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 Post subject: Moonstruck
PostPosted: Sat Jan 18, 2020 2:14 pm 

Joined: Mon Jan 09, 2006 11:05 am
Posts: 5361
Location: Lancashire
The waning gibbous Moon looked supremely serene in the calm frosty air early this morning. There are some of us who prefer to view the Moon with the unaided eye and through the eyepiece, than the view we would have if we were actually standing on the lunar surface. In the latter case we'd experience the monotony of walking across endless rubble fields; in the former case, we witness a magic shadow show.
As the Terminator creeps inexorably across the face of the Moon, familiar features come into view, but they have a freshness, almost has if we were seeing them for the first time: the brilliant white peaks of a mountain range, with the slopes still in darkness; the thin white arcs of illuminated crater rims with the crater bowls still black as ink; the sinuous rills; the wave-like undulations of the lunar plains, with their subtle shadings from white to grey to black and splashed with crater rays... .


Last edited by brian livesey on Thu Jan 23, 2020 3:51 pm, edited 3 times in total.

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 Post subject: Re: Moonstruck
PostPosted: Sat Jan 18, 2020 5:49 pm 

Joined: Sat Dec 11, 2004 8:18 pm
Posts: 6529
Location: Manchester
I'm inclined to agree with you, but with inevitable variations on the theme.
I've got to say, the Moon was never my favourite astronomical object. Mainly I think because I used to like sketching my astro-subjects - but I found the Moon too complicated.
I liked the planets probably because I felt happy with the view through my scope, not too complicated to draw. Yes I read some advice saying concentrate on only drawing small bits of the Moon - but once I got going I seemed to get obsessed with trying to sketch everything I observed in the eyepiece (without moving the scope about of course - if that makes sense).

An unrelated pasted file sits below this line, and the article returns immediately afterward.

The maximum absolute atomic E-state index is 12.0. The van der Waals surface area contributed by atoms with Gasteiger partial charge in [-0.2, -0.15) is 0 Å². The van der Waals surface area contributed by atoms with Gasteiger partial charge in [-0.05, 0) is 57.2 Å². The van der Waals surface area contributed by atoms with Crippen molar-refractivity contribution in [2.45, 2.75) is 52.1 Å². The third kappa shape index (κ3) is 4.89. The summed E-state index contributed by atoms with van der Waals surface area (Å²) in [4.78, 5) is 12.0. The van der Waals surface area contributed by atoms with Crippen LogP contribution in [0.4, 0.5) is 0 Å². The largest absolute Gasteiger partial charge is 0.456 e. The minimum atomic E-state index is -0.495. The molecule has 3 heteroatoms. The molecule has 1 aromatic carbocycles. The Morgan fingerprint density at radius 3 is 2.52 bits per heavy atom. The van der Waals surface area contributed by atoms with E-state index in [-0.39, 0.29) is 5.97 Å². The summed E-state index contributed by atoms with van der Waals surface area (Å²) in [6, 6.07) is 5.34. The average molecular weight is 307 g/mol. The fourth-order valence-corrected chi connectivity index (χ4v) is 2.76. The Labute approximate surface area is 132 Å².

I never really fancied going to the Moon myself. Actually space travel does not interest me, unless we get round to moving people to other planets to reduce over-crowding on Earth !
But funnily enough, I think Mars was my favourite planet to observe, because it provided a fairly comfortable amount of surface detail in my scope for me to sketch and was a very varied object to observe. So I would have liked to visit Mars but only to actually observe the Earth from there (then get home quick). I suppose it might be nice to visit the Moon just to look back at the Earth. - but otherwise walking on the Moon wouldn't really interest me.
Best wishes from Cliff

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 Post subject: Re: Moonstruck
PostPosted: Sat Jan 18, 2020 7:07 pm 

Joined: Tue Jan 14, 2020 7:27 am
Posts: 53
I find the Last Quarter Moon in the early morning considerable more interesting in small optics than the First Quarter Moon. It so much smoother with all that 'Ocean' on view. Overall though I prefer the Crescent Moons with Earthshine and rising or setting Full Moons. It has been many decades since I have done any lunar drawings...not since I had that large reflector in the early '60s. My foray into Solar Observing [ now dead, with the dead star] ran aground mainly due to the difficulty in drawing all different details once I started using the PST scope.
As for planetary observing I prefer Venus although my small instruments can reveal little more than phase and location on that or any other of the planets. I do not think that I have ever seen the Red Spot on Jupiter! Regards maf

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 Post subject: Re: Moonstruck
PostPosted: Sun Jan 19, 2020 7:40 am 

Joined: Sat Jan 26, 2008 4:03 pm
Posts: 566
Location: Galloway, SW Scotland
Hello Brian,

I'd brave the endless slagheaps for the view of Earth.....

.....and the superb dark sky! :lol:

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